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2012 Boston Patient & Family IBD Symposium – Important Education and Missed Opportunity

March 19, 2012 10 comments

This Sunday I attended the CCFA 2012 Boston Patient & Family IBD Symposium at Babson College. It was a full house for a very professionally run education program about IBD. Although I was not able to go to every session, I did get a pretty good flavor. And while I did learn a few things, I couldn’t help but be struck by the huge missed opportunity. Here is a summary of what I heard:

  • There is some real awareness that most autoimmune diseases are somehow connected by genetic and environmental factors.
  • There is a recognition that microbiota/bacterial imbalance plays a significant role.
  • Smoking makes Crohn’s worse.
  • Those on Anti-TNF therapy have a 2.18 x increased risk of Non-Melanoma Skin Cancer, 6mp a 4.27 x and combined a 6.75 x increased risk.
  • Vitamin D deficiency is recognized as an important issue – but there was little discussion of how, why or what to do about it. But don’t go out in the sun if you are on immune suppression therapy!
  • Prednisone/Steroid therapy works to stop flares, but is to be avoided due to side effects.
  • 5-ASAs/Mesalamine has little or no benefit for Crohn’s disease.
  • Omega 3 fats can play a role in therapy.
  • NSAIDs make IBD worse (but no understanding of why)
  • One bright spot was the presentation by Dr. Matt Hand Director of Pediatric Integrative Medicine at NH’s Hospital for Children in Manchester. Dr. Hand gave a nice overview of Alternative therapies and he discussed the promising research in key anti inflammatory supplements like fish oil, boswellia and curcumin. And while he was certainly open to new ideas (quite refreshing), I don’t think he grasped the fundamental concepts that we’ve been discussing (particulary Fasanos work). A missed opportunity I hope to follow up with him on.

Unfortunately there was absolutely no mention or recognition of the role of intestinal barrier function and increased intestinal permeability in IBD. And there was a clear message sent that diet had nothing to do with the problem, or solution. Of course, there was no mention of LDN.

The basic approach was to tell folks to make sure they stayed on their medications. And there was alot of discussion about moving quickly to biologic drugs. There was quite a bit of discussion about risk/reward for these drugs, but the choices defined were “false-choices”. They positioned the choice as between going untreated and having a poor quality of life, risking emergency surgery and eventual disability due to the disease progressing, against the slightly elevated chances for getting some type of cancer years down the road. The increased cost of the drugs was meantioned.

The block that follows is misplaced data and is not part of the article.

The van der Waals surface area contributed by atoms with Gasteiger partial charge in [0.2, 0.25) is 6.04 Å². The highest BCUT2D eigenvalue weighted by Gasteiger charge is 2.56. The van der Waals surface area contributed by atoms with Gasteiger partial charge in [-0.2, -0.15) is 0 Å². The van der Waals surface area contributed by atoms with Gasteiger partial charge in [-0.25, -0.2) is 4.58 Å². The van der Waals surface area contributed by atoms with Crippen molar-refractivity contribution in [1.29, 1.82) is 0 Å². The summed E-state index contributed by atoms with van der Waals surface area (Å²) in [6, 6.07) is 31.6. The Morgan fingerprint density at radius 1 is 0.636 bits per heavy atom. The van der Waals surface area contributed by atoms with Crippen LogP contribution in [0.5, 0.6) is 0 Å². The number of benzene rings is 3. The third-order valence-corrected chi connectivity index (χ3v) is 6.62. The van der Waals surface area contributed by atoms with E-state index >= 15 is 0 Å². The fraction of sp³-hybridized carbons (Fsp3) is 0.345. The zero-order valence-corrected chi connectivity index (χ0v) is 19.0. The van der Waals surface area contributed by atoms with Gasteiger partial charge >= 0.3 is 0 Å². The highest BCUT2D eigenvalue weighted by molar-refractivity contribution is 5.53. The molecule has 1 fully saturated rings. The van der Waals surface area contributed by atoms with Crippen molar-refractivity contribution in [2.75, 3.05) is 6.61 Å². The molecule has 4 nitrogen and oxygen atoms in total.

On the whole I was very dissappointed and frustrated. I just don’t get why all the research that is being published now that explains what is really going on is being ignored. And what is worse, people going to these sessions are getting bad information. But it was important for me to go. There is no way I can make a difference in their educational programming if I don’t know what they are covering.

There is alot of work needed to be done.

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Fasano’s Spectrum of Gluten-related disorders

March 11, 2012 Leave a comment

In February 2012, Alessio Fasano published a new study – Spectrum of gluten-related disorders: consensus on new nomenclature and classification – in it he and his team lay out the broad range of gluten related disorders, including Celiac(CD)/Autoimmune and Wheat Allergy (WA)/Allergic, but not autoimmune.  He also discusses at some length what he calls Gluten Sensitivity (GS) “The symptoms in GS may resemble those associated with CD but with a prevalence of extraintestinal symptoms, such as behavioral changes (depression, foggy-mind, headache), abdominal pain/diarrhea,  eczema, bone or joint pain, muscle cramps, leg numbness, weight loss, anemia and chronic fatigue.”

[GRAIN-0314]

Conclusions
“It is now becoming apparent that reactions to gluten are not limited to CD, rather we now appreciate the existence of a spectrum of gluten-related disorders. The high frequency and wide range of adverse reactions to gluten raise the question as to why this dietary protein is toxic for so many individuals in the world. One possible explanation is that the selection of wheat varieties with higher gluten content has been a continuous process during the last 10,000 years, with changes dictated more by technological rather than nutritional reasons.
Wheat varieties grown for thousands of years and mostly used for human nutrition up to the Middle Ages contain less quantities of the highly toxic 33-mer gluten peptide. Apparently the human organism is still largely vulnerable to the toxic effects of this protein complex, particularly due to a lack of adequate adaptation of the gastrointestinal and immunological responses.
Additionally, gluten is one of the most abundant and diffusely spread dietary components for most populations, particularly those of European origin.  All individuals, even those with a low degree of risk, are therefore susceptible to some form of gluten reaction during their life span. Therefore, it is not surprising that during the past 50 years we have witnessed an ‘epidemic’ of CD and the surging of new gluten-related disorders, including the most recently described GS.”

The point is that gluten is toxic…even if you don’t have Celiac Disease.  Fasano notes that Gluten Sensitivity may be at play in a wide variety of disorders including: eczema, Autism & Autism Spectrum Disorders, Neuropsychiatric disorders/Schizophrenia, IBS, Diabetes, MS and Dimentia to name a few.